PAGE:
EXPERIMENTS ON THE LIMITATION OF BIRD NUMBERS BY TERRITORIAL BEHAVIOUR
Version of Record online: 21 JAN 2008
Volume 67, Issue 2, pages 129–173, May 1992
How to Cite
NEWTON, I. (1992), EXPERIMENTS ON THE LIMITATION OF BIRD NUMBERS BY TERRITORIAL BEHAVIOUR. Biological Reviews, 67: 129–173. doi: 10.1111/j.1469-185X.1992.tb01017.x
- Issue online: 21 JAN 2008
- Version of Record online: 21 JAN 2008
- Received 20 December 1991; accepted 27 January 1992
(1) This paper examines removal and other experimental studies on the role of territorial behaviour in the limitation of bird densities. Experimental design is discussed, as are the types of conclusions that can be drawn.
(2) Experiments have been conducted on more than 40 species from a wide range of taxonomic groups. Most provided evidence for density limitation, probably mediated by territorial behaviour, and for the existence of a non-territorial sector able to take territories when territory owners were removed or when additional habitat was made available. Experiments in the breeding season indicated that some surplus birds, although younger on average then territorial birds, were sexually mature and able to breed when given the chance. In some species, replacement birds bred less well than other territorial birds, but in other species no difference was apparent between the two groups.
(3) Other experiments indicated that, while density was limited by territorial behaviour in good habitats, this was not the case in poor habitats, and that some individuals would move from poor to good habitat when territory owners were removed from good habitat.
(4) In some species, non-territorial birds of breeding age were present in the population despite the existence of vacant territorial sites, while in others replacements were observed on good territories but not on poor ones. The implications were that site quality influenced whether settlement, defence and breeding occurred, and that some individuals had more stringent site requirements than others. In some seabirds' sites in the centre of a colony were more attractive than sites on the edges.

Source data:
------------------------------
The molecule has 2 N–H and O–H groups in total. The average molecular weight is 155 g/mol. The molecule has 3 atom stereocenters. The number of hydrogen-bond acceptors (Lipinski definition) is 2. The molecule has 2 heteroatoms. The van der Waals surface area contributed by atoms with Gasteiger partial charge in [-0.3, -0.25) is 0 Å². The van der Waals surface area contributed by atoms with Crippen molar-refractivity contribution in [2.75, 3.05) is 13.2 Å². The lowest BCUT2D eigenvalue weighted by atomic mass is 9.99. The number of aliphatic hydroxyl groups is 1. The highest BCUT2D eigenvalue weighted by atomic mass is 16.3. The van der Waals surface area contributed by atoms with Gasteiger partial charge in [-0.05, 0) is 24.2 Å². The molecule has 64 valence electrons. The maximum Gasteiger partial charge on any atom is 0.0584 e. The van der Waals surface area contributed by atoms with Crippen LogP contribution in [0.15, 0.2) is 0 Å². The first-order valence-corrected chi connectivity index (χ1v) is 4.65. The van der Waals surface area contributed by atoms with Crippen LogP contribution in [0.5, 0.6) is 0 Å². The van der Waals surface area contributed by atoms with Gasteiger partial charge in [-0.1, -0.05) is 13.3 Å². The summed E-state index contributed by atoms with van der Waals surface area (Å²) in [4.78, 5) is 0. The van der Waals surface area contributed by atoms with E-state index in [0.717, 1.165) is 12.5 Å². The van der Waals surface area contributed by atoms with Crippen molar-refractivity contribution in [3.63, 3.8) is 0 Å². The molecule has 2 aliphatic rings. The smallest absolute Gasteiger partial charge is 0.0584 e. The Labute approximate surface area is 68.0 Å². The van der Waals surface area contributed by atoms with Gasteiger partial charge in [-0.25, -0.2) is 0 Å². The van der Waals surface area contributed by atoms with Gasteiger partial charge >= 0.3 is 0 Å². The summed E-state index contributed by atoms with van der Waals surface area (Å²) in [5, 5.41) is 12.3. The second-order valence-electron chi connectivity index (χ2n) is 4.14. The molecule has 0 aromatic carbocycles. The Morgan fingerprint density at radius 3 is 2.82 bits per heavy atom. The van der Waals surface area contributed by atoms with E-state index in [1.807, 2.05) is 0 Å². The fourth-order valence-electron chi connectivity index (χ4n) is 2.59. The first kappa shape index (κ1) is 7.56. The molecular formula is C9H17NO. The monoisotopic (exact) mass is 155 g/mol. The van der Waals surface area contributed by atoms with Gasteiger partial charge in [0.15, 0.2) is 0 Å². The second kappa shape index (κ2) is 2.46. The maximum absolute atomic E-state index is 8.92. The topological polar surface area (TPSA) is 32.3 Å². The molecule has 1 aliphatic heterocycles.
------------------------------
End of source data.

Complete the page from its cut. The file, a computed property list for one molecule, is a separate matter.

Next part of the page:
(5) Many land-bird species that have been studied show two peaks of territorial activity each year, in autumn and in spring, and a limitation on breeding density can occur at either or both seasons, depending on conditions.
(6) The fact that densities of many bird species fluctuate greatly from year to year is not inconsistent with the limitation of density by territorial behaviour. Several mechanisms are apparent through which density might be limited by territorialism at different levels in different years, so that surplus non-territorial birds are present in years of low territorial density, as well as in years of high territorial density.
(7) Experiments have shown that density is limited by the presence of territorial birds, in some species at different levels in different areas or years. The next step is to find whether density is regulated by the presence of territorial birds over a period of years in a density-dependent manner. For this, observational data are required to find whether the proportion of birds that is excluded by territorial behaviour each year varies with the total number available for settlement. Such studies can be made only on species in which non-territorial birds can be counted accurately, as well as territorial ones.